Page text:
Smudging is, by now, a ritual that is widely practiced in the Pagan community. What I mostly observe when invited to pagan group ceremonies, though, is the use of Prairie Sage bundled into smudge sticks, a way of smudging as we see some Native Americans doing it.
Sage smudge sticks are a great tool in many ways (easy to carry around with you, easy to light, to hold in your hand etc. etc.) and considering which plant is being used and what it is associated with, it makes so much sense. But as always in my spiritual practice, I ask myself: is there something my ancestors did, or folks still do, that is more connected to me and my own homeland?
So, what I would like to do today is explore a different smudging practice. Please see that as my personal approach, and really as a nudge for you to look around yourself, geographically as much as in terms of tribal ancestry, and, who knows, perhaps you’ll find a personal way of smudging, too.
In the Alps, we don’t smudge; we do something we refer to as rachn geh’, a dialect expression meaning something like “going fumigating.” The most important difference to the smudge stick is that we are using a cast-iron pan, the Räucher-Pfanndl for that purpose. We put some ember from the hearth or fireplace, or alternatively, one of these coal disks that have some igniting sulfur in them and then glow for about an hour (be aware, though, when using these disks inside, that the sulfur is not the best thing to inhale…)
Then, we simply spread the dried herbs or the resin incense over the glowing amber. We walk with the fumigating pan through the rooms, or fan the smoke over the bodies of people in need of a cleansing, may that be for a ritual or a healing.
The beauty of the Räucher-Pfanndl is that you are not limited to one herb like with the smudge stick, but can put together the right mixture for the purpose at hand. One of the most often used herbs is mugwort, or Artemisia vulgaris. This is a plant you can find pretty much anywhere, and it has been used for tens of thousands of years, as Neanderthal grave sites have been found where the dead were placed on a bed of mugwort. The plant itself is actually related to prairie sage, which is also one of the hundreds of Artemisia species. While the syllable mug is rooted in the German (Saxon) word for power (in today’s German Macht,) the Latin term indicates the plant’s relation to the Goddess, Artemisia. Mugwort is usually collected at the Summer Solstice, and then used for smudging after the Winter Solstice, during the Rauhnächte (smoke nights) thereafter until January 6th.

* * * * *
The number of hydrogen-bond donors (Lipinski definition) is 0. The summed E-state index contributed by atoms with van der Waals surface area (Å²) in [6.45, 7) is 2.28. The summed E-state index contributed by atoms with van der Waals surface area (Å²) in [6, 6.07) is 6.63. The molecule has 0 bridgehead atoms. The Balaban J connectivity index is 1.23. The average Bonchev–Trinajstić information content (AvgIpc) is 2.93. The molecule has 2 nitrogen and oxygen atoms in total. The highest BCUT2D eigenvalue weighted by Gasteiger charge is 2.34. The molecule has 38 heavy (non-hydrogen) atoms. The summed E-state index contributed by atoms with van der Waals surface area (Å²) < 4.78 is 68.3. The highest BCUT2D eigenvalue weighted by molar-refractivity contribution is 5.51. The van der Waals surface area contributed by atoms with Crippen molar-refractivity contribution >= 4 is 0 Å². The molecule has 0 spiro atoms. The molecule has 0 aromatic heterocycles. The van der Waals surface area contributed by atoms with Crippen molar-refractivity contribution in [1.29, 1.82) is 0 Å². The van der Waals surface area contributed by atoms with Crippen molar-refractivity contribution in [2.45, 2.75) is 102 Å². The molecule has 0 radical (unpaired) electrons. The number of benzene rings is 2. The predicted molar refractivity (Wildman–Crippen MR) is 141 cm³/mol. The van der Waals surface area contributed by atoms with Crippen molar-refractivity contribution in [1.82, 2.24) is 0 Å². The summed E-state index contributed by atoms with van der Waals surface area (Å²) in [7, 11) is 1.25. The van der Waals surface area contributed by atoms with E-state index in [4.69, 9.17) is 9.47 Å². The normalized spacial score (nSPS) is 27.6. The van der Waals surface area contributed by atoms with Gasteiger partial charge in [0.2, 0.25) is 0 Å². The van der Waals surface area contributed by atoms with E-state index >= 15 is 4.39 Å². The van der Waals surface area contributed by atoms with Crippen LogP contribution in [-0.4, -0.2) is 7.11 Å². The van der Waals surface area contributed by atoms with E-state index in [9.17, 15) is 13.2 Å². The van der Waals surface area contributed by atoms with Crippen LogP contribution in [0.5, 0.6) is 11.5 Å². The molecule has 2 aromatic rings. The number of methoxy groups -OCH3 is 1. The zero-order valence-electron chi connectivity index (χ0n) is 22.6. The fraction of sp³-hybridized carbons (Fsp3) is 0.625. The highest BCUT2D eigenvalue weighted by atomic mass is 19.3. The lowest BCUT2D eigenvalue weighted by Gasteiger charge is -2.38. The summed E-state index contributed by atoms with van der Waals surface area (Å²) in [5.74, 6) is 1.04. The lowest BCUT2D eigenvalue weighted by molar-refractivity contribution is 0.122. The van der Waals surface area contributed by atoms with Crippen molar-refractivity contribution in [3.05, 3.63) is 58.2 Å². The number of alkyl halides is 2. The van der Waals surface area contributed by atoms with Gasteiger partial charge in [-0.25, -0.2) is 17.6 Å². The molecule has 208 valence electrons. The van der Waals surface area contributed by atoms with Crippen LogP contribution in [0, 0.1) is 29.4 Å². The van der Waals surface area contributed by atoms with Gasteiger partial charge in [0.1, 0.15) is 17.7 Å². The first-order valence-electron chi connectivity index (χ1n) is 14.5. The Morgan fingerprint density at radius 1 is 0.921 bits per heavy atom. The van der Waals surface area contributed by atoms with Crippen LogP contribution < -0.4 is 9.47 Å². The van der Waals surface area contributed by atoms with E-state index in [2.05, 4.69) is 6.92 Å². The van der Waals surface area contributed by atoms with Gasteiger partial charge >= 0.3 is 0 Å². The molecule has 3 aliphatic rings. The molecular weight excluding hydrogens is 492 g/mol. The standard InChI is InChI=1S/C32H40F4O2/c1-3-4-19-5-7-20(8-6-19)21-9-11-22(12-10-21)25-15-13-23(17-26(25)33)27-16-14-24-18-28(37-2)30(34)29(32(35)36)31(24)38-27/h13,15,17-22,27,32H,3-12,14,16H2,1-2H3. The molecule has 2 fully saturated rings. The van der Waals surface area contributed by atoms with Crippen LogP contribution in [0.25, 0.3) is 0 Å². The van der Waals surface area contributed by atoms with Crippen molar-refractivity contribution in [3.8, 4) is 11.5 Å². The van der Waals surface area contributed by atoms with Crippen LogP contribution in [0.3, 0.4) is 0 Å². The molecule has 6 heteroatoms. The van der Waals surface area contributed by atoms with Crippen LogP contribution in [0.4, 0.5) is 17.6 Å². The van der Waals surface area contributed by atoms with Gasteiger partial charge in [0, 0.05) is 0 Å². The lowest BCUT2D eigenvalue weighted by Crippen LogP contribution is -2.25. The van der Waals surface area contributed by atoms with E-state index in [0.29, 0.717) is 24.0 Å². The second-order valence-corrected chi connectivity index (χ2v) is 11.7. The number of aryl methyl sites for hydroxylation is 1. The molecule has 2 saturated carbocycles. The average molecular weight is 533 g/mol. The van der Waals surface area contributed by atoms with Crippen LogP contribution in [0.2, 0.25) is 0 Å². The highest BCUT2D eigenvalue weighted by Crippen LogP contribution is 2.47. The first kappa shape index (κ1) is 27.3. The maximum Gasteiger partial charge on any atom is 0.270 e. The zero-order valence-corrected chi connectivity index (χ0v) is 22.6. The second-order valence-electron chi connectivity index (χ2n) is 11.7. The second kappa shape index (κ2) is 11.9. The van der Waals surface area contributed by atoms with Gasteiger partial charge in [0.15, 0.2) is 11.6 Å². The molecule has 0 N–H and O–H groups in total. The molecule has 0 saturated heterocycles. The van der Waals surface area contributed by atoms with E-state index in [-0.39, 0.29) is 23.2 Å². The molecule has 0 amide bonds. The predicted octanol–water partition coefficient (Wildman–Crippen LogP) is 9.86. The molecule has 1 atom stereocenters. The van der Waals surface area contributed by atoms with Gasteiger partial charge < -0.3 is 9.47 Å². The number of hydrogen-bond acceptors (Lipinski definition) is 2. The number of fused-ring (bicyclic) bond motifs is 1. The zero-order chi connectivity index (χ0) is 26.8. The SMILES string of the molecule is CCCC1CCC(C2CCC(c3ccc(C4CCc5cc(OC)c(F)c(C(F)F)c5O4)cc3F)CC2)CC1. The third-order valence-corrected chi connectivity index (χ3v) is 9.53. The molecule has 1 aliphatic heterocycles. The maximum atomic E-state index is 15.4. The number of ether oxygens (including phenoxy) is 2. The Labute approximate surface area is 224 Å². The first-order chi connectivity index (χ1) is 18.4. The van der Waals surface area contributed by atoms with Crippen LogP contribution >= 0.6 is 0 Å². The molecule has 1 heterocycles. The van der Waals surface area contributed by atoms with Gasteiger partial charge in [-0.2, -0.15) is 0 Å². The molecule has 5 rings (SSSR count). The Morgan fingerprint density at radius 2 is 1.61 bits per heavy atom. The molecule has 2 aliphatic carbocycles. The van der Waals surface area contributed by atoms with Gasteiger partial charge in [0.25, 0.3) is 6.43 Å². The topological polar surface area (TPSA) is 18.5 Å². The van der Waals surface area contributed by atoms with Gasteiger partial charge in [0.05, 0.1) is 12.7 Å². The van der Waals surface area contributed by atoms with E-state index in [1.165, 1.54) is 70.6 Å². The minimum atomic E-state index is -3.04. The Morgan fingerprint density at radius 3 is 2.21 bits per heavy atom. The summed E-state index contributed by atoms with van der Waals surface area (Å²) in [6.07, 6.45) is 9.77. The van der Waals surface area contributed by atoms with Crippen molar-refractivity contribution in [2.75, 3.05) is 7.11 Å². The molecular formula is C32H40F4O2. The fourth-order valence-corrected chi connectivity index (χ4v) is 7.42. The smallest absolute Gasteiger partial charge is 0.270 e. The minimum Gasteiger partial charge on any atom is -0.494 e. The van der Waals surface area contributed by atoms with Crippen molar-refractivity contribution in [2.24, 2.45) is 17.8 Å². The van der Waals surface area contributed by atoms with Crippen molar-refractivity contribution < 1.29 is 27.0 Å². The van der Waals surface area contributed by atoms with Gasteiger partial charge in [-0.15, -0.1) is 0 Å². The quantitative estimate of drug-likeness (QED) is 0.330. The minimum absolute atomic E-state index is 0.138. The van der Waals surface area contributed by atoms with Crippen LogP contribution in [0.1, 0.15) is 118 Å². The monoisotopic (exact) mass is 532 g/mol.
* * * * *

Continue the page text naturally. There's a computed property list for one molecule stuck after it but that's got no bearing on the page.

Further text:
During the Frauendreißigt (see more about that time period in August/September here) Alpine folk bundle seven or nine herbs into a Kräuterbuschen (an herb bunch,) have it consecrated, and then hang it to dry. The herbs, particularly mugwort and St. John’s wort, hung under the roof, are said to protect home and hearth from lightning.
For healing smudging, any herb that would be used as tea, a tincture, or ointment, can also be sprinkled over the ambers in the Räucher-Pfanndl to cleanse the aura and the environment for the person needing the healing. Using Juniper needles is a good way to disinfect a room where someone lays who’s sick, and the smoke of Juniper berries give the ailing person comforting dreams. Because of its healing properties we call Juniper Wacholder in German, with holder being rooted in the same Indo-European word where holy comes from.
In the cold season, as we experience it right now in the northern hemisphere, fumigating resin from trees like spruce and pine help against coughs, and smudging with lichen helps against a running nose. Both resin and lichen should be collected during the dog days, because due to the extensive heat , the resin contains less water during that time.
As you can see, there is quite a body of knowledge and detail behind smudging in the Alps, knowledge that I could imagine to be interesting to other cultures, too. And I wouldn’t be surprised if you found something similar in your land and from your ancestors.